Secure Flash Drives Available at Duke Stores

New version of the portable device prevents access to lost or stolen data

The Duke Computer Store in the Bryan Center sells the Kingston DataTraveler Vault Privacy 3.0 USB drive.
The Duke Computer Store in the Bryan Center sells the Kingston DataTraveler Vault Privacy 3.0 USB drive.

Is your flash drive secure?

If you use a USB flash drive that is not password protected, you might want to consider purchasing a secure drive, now available in the Duke Computer Store.

“Flash drives are easily lost or stolen, and without encryption, anyone can view or take information from that flash drive,” said Kevin Davis, global services program director at the Office of Information Technology (OIT). “We also hear of travelers picking up computer viruses through flash drives.”

The Duke Computer Store in the Bryan Center sells the Kingston DataTraveler Vault Privacy 3.0 USB drive, which has been tested by OIT and is suitable for many types of work. The secure flash drives, which start at $24.99 and range in size from 4 to 64 gigabytes, encrypt, or scramble, information it contains and requires a password to access the data.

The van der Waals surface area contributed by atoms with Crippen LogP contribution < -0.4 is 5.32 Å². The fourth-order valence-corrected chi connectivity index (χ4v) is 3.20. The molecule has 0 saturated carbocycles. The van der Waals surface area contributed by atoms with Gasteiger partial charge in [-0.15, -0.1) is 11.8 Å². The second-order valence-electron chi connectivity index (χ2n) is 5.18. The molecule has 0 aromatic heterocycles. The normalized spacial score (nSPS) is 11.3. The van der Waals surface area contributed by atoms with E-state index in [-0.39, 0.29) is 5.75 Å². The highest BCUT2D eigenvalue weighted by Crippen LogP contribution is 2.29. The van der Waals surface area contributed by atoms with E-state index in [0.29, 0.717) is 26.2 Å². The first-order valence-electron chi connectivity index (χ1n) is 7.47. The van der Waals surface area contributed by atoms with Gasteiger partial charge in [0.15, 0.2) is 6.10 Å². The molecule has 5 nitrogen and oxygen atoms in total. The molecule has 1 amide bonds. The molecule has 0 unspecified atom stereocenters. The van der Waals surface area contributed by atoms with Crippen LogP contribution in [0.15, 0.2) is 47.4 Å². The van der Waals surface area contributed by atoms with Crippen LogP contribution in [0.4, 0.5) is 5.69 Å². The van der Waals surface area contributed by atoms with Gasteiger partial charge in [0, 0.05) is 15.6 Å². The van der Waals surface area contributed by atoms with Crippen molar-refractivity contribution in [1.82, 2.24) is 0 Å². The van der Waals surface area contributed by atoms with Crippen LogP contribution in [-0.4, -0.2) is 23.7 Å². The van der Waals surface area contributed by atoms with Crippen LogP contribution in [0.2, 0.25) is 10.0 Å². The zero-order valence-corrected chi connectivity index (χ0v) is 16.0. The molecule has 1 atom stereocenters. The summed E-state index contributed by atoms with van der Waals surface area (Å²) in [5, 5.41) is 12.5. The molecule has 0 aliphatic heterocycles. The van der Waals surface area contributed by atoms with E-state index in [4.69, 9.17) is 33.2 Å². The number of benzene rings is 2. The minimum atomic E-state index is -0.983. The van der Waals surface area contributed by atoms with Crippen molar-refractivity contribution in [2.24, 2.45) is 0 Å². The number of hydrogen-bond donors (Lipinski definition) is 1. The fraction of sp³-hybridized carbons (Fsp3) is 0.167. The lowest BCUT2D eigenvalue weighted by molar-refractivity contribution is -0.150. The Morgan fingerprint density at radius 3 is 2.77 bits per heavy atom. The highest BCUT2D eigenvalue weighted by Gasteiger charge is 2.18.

Dorothy Coletta, who provides desktop support at Bostock Library, plans to provide the new flash drives to library staff and faculty who do not have a portable laptop computer or are unsure about networking while traveling. She tested the flash drives and appreciates their flexibility.

“It’s so easy and convenient. It was easy to set up,” she said. “I plugged it into my laptop, clicked the Kingston icon to launch it and logged in.”

In general, OIT encourages Duke community members to use secure file storage options like Duke Box cloud storage or their department’s file server accessed through a virtual private network (VPN) instead of flash drives. However, there are times when those options are not possible.

“In those cases, a secure flash drive can be a good alternative,” Davis said.

You may benefit from a secure flash drive if you are:  

  • Accessing work on another computer (for instance, using a flash drive to give a presentation on a shared computer).
  • Transferring data from one location to another where no network or Internet connection is available.
  • Storing or backing up files during field work or travel where reliable Internet access is not possible.

Faculty or staff with questions on whether the Kingston drive is secure enough for their type of data should contact the Duke IT Security Office at security@duke.edu for recommendations.